SUMMARY

One embodiment of the present invention provides a system that applies resolution enhancement techniques (RETs) selectively to a layout of an integrated circuit. Upon receiving the layout of the integrated circuit, the system identifies a plurality of critical regions within the layout based on an analysis of one or more of, timing, dynamic power, and off-state leakage current. The system then performs a first set of aggressive RET operations on the plurality of critical regions. The system also performs a second set of less aggressive RET operations on other non-critical regions of the layout. By criticality, we are referring to performance, power, and/or off-state leakage current.

In a variation on this embodiment, the system additionally marks critical regions of the layout for subsequent processing steps.

In a variation on this embodiment, the plurality of critical regions can include one or more of, a critical transistor, a critical net, an area within a halo of a critical net, and an area within a halo of a critical transistor.

In a variation on this embodiment, the first set of aggressive RET operations can include, alternating phase shifting, model-based OPC, assist features, and attenuated phase shifting. Moreover, the second set of less aggressive RET operations can include, biasing line widths and rule-based OPC.

In a variation on this embodiment, identifying the plurality of critical regions involves identifying transistors that are located on critical paths in the integrated circuit which affect timing of the integrated circuit.

In a variation on this embodiment, performing the first set of aggressive RET operations involves decreasing gate lengths of the critical transistors to reduce delay through the critical transistors. Moreover, performing the second set of less aggressive RET operations involves adjusting gate lengths of the other non-critical transistors to limit static power consumption of the other non-critical transistors caused by off-state leakage current.

In a variation on this embodiment, performing the first set of aggressive RET operations involves applying RETs to gates of the critical transistors.

In a variation on this embodiment, applying RETs to the gates of the critical transistors involves applying optical proximity correction to gates of the critical transistors.

In a variation on this embodiment, applying RETs to the gates of the critical transistors involves using phase shifters on a phase shifting mask to bias gates of the critical transistors so that the critical transistors have a different gate length than the other non-critical transistors in the layout.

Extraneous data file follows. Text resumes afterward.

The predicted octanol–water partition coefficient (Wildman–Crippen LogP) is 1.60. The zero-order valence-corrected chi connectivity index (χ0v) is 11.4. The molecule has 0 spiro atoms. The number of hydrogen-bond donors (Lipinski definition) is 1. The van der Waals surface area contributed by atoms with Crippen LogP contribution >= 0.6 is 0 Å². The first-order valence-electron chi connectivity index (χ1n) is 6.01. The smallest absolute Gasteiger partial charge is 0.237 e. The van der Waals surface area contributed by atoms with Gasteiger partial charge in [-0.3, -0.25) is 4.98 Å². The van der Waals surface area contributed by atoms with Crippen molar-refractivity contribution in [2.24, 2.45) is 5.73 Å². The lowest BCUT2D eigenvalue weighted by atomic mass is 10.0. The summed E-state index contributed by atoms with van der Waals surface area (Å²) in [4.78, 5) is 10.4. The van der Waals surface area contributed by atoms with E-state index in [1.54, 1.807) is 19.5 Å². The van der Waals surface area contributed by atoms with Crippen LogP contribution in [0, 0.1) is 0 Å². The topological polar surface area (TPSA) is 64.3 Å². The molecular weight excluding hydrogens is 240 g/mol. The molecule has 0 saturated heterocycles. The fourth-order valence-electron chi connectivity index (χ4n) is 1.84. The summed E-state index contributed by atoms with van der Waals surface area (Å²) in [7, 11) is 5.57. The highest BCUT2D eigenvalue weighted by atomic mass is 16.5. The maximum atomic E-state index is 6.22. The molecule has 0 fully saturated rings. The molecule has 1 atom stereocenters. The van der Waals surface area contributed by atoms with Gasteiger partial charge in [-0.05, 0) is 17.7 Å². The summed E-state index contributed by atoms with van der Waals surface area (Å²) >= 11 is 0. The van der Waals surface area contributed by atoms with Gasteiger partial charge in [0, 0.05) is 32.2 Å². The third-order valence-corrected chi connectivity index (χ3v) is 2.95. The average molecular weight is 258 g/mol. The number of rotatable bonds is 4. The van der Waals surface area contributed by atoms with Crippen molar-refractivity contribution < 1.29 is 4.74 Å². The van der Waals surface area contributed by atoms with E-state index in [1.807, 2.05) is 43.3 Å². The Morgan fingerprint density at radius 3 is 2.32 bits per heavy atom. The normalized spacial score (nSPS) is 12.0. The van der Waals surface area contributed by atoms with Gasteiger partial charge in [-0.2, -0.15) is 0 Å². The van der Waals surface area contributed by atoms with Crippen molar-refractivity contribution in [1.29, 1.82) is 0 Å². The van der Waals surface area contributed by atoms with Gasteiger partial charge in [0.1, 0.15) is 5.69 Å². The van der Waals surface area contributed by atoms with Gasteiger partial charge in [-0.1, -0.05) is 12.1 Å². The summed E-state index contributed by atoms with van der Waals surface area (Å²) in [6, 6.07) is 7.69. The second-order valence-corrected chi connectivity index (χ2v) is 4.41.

In a variation on this embodiment, receiving the layout involves receiving the layout of the integrated circuit in GDS II stream format. Although GDS-II format is mentioned specifically, more generally any input or output format can be used, e.g. the newly developed OpenAccess format.

BRIEF DESCRIPTION OF THE FIGURES

FIG. 1 illustrates a polysilicon field effect transistor in accordance with an embodiment of the invention.

FIG. 2 presents a graph of off-state leakage current as a function of gate length in accordance with an embodiment of the invention.

FIG. 3 presents a graph of off-state leakage current as a function of drive current in accordance with an embodiment of the invention.

FIG. 4 is a flow chart illustrating the wafer fabrication process in accordance with an embodiment of the invention.

FIG. 5 illustrates the process of producing a layout for an integrated circuit in accordance with an embodiment of the invention.

FIG. 6 is a flow chart illustrating the process of selectively modifying transistor gates in accordance with an embodiment of the invention.

FIG. 7 illustrates biasing of a gate through optical proximity correction in accordance with an embodiment of the invention.

FIG. 8 illustrates biasing of a gate through modification of phase shifters in accordance with an embodiment of the invention.

DETAILED DESCRIPTION

Wafer Fabrication Process

FIG. 4 is a flow chart illustrating the operation of the system that performs a wafer fabrication process in accordance with an embodiment of the invention. The system starts by applying a photoresist layer to the top surface of a wafer (step 402). Next, the system bakes the photoresist layer (step 404). The system then positions a mask over the photoresist layer (step 406), and exposes the photoresist layer through the mask (step 408). Next, the system optionally bakes the wafer again (step 414) before developing the photoresist layer (step 416). Next, either a chemical etching or ion implantation step takes place (step 418) before the photoresist layer is removed (step 420). (Note that in the case of a lift-off process, a deposition operation can take place.) Finally, a new layer of material can be added and the process can be repeated for the new layer (step 422).

Note that in a double exposure process that makes use of a phase shift mask, the system additionally (1) positions the phase shift mask over the photoresist layer, and (2) exposes the photoresist layer through the phase shift mask. These additional steps take place between steps 408 and 414 in FIG. 4.

Process of Producing a Layout